Previous Pause Next
Home >> Resource Center >> Publication >> Editorial >>
Genomics: Big is beautiful PDF Print E-mail
User Rating :  / 0
Thursday, 19 March 2009 09:27

  

Finding gene regulators in the fruitfly Drosophila melanogaster has proved difficult: looking for conserved non-coding DNA sequences, a method that works well in vertebrates, has been unsuccessful. Michael Eisen at the University of California, Berkeley, and his co-workers suggest that this is because the fly's genome is compact — not because its regulatory architecture differs substantially from that of vertebrates.

 

Eisen's group sequenced various loci from four species of tephritid — 'true' fruitflies — which have large genomes containing islands of conserved non-coding DNA sandwiched between unconserved stretches. This allowed the researchers to pinpoint six conserved tephritid non-coding regions that functioned as gene enhancers in D. melanogaster embryos. Until now, the compact size of the D. melanogaster genome has been considered a boon to scientists.

Abstract

The identification of regulatory sequences in animal genomes remains a significant challenge. Comparative genomic methods that use patterns of evolutionary conservation to identify non-coding sequences with regulatory function have yielded many new vertebrate enhancers. However, these methods have not contributed significantly to the identification of regulatory sequences in sequenced invertebrate taxa. We demonstrate here that this differential success, which is often attributed to fundamental differences in the nature of vertebrate and invertebrate regulatory sequences, is instead primarily a product of the relatively small size of sequenced invertebrate genomes. We sequenced and compared loci involved in early embryonic patterning from four species of true fruit flies (family Tephritidae) that have genomes four to six times larger than those of Drosophila melanogaster. Unlike in Drosophila, where virtually all non-coding DNA is highly conserved, blocks of conserved non-coding sequence in tephritids are flanked by large stretches of poorly conserved sequence, similar to what is observed in vertebrate genomes. We tested the activities of nine conserved non-coding sequences flanking the even-skipped gene of the teprhitid Ceratis capitata in transgenic D. melanogaster embryos, six of which drove patterns that recapitulate those of known D. melanogaster enhancers. In contrast, none of the three non-conserved tephritid non-coding sequences that we tested drove expression in D. melanogaster embryos. Based on the landscape of non-coding conservation in tephritids, and our initial success in using conservation in tephritids to identify D. melanogaster regulatory sequences, we suggest that comparison of tephritid genomes may provide a systematic means to annotate the non-coding portion of the D. melanogaster genome. We also propose that large genomes be given more consideration in the selection of species for comparative genomics projects, to provide increased power to detect functional non-coding DNAs and to provide a less biased view of the evolution and function of animal genomes.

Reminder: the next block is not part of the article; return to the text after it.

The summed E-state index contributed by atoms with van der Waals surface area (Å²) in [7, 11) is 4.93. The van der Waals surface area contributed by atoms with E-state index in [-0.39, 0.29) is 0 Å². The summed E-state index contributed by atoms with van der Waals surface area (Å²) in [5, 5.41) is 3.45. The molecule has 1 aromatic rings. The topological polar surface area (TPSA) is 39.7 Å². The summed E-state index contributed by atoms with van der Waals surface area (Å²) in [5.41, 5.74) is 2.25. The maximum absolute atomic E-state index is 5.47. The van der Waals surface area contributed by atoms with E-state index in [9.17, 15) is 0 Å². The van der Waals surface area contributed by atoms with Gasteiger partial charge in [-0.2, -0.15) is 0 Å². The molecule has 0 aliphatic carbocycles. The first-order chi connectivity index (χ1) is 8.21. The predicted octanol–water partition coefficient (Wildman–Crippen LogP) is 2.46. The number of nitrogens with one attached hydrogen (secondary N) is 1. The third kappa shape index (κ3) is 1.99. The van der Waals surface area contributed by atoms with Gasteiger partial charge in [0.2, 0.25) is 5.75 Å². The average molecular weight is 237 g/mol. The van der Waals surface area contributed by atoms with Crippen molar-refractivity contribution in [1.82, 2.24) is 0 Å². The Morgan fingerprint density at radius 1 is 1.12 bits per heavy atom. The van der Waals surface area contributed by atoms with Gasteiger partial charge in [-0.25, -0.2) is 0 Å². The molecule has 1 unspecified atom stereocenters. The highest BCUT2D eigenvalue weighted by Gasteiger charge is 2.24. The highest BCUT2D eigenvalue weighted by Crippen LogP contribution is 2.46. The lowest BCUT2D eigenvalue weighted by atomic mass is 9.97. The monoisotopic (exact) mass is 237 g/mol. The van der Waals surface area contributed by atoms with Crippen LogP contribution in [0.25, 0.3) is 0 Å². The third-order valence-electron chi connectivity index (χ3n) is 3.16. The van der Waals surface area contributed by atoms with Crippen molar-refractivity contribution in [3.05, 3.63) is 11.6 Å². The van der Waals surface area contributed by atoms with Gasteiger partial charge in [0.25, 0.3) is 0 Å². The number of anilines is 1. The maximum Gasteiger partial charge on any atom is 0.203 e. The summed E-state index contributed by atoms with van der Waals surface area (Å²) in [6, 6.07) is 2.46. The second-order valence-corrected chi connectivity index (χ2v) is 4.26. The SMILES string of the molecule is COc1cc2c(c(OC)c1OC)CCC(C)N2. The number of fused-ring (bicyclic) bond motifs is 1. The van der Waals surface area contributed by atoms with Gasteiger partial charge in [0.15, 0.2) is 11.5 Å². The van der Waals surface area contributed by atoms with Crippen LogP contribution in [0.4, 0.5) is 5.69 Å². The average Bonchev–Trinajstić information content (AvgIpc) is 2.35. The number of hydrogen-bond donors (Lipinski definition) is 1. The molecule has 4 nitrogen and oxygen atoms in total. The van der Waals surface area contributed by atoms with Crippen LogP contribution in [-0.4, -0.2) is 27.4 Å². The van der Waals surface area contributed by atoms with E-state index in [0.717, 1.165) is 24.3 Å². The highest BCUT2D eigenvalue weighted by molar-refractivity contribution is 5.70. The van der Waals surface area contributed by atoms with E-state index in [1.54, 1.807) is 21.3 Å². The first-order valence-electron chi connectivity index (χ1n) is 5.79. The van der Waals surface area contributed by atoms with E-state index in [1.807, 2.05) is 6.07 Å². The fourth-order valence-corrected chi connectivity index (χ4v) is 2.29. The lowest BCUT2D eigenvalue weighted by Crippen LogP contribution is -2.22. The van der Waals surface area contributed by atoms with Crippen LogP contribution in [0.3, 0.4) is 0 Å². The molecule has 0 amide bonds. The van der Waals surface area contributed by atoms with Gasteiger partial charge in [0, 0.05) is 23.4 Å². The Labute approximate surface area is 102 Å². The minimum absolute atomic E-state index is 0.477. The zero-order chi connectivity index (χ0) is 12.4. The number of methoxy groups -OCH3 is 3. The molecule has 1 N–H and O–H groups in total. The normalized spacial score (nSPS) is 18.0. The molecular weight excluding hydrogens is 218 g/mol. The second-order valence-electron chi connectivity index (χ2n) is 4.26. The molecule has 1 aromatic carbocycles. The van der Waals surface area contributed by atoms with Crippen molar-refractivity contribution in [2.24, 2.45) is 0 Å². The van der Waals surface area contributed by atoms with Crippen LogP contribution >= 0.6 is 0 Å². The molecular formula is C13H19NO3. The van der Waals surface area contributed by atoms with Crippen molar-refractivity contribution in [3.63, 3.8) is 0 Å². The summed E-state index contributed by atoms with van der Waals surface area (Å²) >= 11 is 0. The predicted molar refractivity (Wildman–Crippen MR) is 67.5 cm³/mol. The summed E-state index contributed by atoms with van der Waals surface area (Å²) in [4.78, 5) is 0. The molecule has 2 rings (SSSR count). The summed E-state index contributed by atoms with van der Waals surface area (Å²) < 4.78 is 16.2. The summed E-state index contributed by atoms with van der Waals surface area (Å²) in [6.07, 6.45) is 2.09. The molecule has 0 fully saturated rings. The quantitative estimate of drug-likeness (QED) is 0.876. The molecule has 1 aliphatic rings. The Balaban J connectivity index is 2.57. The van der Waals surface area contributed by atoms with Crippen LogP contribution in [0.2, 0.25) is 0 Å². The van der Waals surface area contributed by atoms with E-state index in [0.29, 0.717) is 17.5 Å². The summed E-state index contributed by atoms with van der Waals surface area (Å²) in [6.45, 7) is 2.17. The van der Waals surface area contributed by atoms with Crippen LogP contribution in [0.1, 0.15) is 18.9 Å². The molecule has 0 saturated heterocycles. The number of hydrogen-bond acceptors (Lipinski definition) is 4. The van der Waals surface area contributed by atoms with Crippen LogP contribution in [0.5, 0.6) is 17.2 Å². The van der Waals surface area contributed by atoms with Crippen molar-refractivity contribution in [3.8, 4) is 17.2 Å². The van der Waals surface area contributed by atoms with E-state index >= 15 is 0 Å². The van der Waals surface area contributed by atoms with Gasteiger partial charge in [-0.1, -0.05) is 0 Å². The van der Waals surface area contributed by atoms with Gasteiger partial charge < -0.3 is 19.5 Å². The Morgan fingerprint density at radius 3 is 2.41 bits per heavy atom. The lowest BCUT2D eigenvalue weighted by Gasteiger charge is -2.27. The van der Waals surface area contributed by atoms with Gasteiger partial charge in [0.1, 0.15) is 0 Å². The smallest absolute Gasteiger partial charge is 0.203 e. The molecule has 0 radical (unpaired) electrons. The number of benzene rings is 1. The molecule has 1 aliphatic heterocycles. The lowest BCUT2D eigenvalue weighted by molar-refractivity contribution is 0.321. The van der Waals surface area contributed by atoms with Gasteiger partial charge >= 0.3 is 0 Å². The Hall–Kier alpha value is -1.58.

Article link: PLoS ONE 4, e4688 (2009)

 
FairExcellent 

Add comment  |   Add to my library  |  Forward this article

login to leave comment